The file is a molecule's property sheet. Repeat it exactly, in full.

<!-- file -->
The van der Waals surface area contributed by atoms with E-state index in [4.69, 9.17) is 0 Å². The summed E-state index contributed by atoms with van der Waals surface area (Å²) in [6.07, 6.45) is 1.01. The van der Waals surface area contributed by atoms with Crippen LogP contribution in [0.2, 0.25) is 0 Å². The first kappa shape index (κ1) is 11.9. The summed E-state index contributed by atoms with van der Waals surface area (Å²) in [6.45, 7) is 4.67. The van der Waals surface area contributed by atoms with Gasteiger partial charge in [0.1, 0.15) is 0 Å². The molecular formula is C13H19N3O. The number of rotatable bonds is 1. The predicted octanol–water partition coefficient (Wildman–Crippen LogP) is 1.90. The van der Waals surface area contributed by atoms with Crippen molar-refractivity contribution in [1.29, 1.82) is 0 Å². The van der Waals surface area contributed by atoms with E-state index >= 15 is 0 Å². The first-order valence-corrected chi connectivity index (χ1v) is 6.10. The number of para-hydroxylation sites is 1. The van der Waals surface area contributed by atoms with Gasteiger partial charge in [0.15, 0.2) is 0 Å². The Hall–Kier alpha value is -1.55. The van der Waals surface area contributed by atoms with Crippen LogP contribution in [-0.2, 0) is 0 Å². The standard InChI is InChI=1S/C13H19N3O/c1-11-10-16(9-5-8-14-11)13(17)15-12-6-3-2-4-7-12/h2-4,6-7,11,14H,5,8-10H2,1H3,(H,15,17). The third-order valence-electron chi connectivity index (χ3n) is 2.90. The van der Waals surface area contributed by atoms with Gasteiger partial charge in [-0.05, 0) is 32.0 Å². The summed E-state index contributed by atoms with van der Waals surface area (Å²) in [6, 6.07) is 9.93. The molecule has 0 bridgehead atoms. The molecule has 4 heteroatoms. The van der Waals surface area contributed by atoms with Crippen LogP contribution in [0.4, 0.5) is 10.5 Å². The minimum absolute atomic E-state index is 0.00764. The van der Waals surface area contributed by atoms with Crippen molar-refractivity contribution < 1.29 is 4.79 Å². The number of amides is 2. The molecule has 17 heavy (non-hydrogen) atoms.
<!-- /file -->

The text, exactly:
The van der Waals surface area contributed by atoms with E-state index in [4.69, 9.17) is 0 Å². The summed E-state index contributed by atoms with van der Waals surface area (Å²) in [6.07, 6.45) is 1.01. The van der Waals surface area contributed by atoms with Crippen LogP contribution in [0.2, 0.25) is 0 Å². The first kappa shape index (κ1) is 11.9. The summed E-state index contributed by atoms with van der Waals surface area (Å²) in [6.45, 7) is 4.67. The van der Waals surface area contributed by atoms with Gasteiger partial charge in [0.1, 0.15) is 0 Å². The molecular formula is C13H19N3O. The number of rotatable bonds is 1. The predicted octanol–water partition coefficient (Wildman–Crippen LogP) is 1.90. The van der Waals surface area contributed by atoms with Crippen molar-refractivity contribution in [1.29, 1.82) is 0 Å². The van der Waals surface area contributed by atoms with E-state index >= 15 is 0 Å². The first-order valence-corrected chi connectivity index (χ1v) is 6.10. The number of para-hydroxylation sites is 1. The van der Waals surface area contributed by atoms with Gasteiger partial charge in [0.15, 0.2) is 0 Å². The Hall–Kier alpha value is -1.55. The van der Waals surface area contributed by atoms with Crippen LogP contribution in [-0.2, 0) is 0 Å². The standard InChI is InChI=1S/C13H19N3O/c1-11-10-16(9-5-8-14-11)13(17)15-12-6-3-2-4-7-12/h2-4,6-7,11,14H,5,8-10H2,1H3,(H,15,17). The third-order valence-electron chi connectivity index (χ3n) is 2.90. The van der Waals surface area contributed by atoms with Gasteiger partial charge in [-0.05, 0) is 32.0 Å². The summed E-state index contributed by atoms with van der Waals surface area (Å²) in [6, 6.07) is 9.93. The molecule has 0 bridgehead atoms. The molecule has 4 heteroatoms. The van der Waals surface area contributed by atoms with Crippen LogP contribution in [0.4, 0.5) is 10.5 Å². The minimum absolute atomic E-state index is 0.00764. The van der Waals surface area contributed by atoms with Crippen molar-refractivity contribution < 1.29 is 4.79 Å². The number of amides is 2. The molecule has 17 heavy (non-hydrogen) atoms.